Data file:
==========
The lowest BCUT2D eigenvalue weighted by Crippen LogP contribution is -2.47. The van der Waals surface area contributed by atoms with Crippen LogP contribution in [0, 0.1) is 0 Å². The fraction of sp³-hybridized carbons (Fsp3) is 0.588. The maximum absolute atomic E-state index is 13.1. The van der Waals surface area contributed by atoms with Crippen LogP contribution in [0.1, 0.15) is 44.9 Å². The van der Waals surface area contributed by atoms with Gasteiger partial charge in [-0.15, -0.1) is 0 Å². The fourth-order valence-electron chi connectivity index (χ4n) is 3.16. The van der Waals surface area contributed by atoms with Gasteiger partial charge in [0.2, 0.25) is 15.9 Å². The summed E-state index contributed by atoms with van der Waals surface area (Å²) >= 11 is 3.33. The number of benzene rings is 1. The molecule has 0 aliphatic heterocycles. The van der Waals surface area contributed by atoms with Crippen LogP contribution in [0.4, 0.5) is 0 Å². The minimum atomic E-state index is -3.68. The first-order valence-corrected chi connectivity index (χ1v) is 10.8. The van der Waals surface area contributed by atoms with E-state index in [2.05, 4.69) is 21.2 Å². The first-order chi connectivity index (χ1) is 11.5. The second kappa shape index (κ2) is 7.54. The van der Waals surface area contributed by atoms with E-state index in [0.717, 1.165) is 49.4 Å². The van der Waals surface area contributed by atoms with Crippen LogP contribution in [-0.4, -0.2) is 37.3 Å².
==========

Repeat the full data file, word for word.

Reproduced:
The lowest BCUT2D eigenvalue weighted by Crippen LogP contribution is -2.47. The van der Waals surface area contributed by atoms with Crippen LogP contribution in [0, 0.1) is 0 Å². The fraction of sp³-hybridized carbons (Fsp3) is 0.588. The maximum absolute atomic E-state index is 13.1. The van der Waals surface area contributed by atoms with Crippen LogP contribution in [0.1, 0.15) is 44.9 Å². The van der Waals surface area contributed by atoms with Gasteiger partial charge in [-0.15, -0.1) is 0 Å². The fourth-order valence-electron chi connectivity index (χ4n) is 3.16. The van der Waals surface area contributed by atoms with Gasteiger partial charge in [0.2, 0.25) is 15.9 Å². The summed E-state index contributed by atoms with van der Waals surface area (Å²) >= 11 is 3.33. The number of benzene rings is 1. The molecule has 0 aliphatic heterocycles. The van der Waals surface area contributed by atoms with Crippen LogP contribution in [0.4, 0.5) is 0 Å². The minimum atomic E-state index is -3.68. The first-order valence-corrected chi connectivity index (χ1v) is 10.8. The van der Waals surface area contributed by atoms with E-state index in [2.05, 4.69) is 21.2 Å². The first-order chi connectivity index (χ1) is 11.5. The second kappa shape index (κ2) is 7.54. The van der Waals surface area contributed by atoms with E-state index in [0.717, 1.165) is 49.4 Å². The van der Waals surface area contributed by atoms with Crippen LogP contribution in [-0.4, -0.2) is 37.3 Å².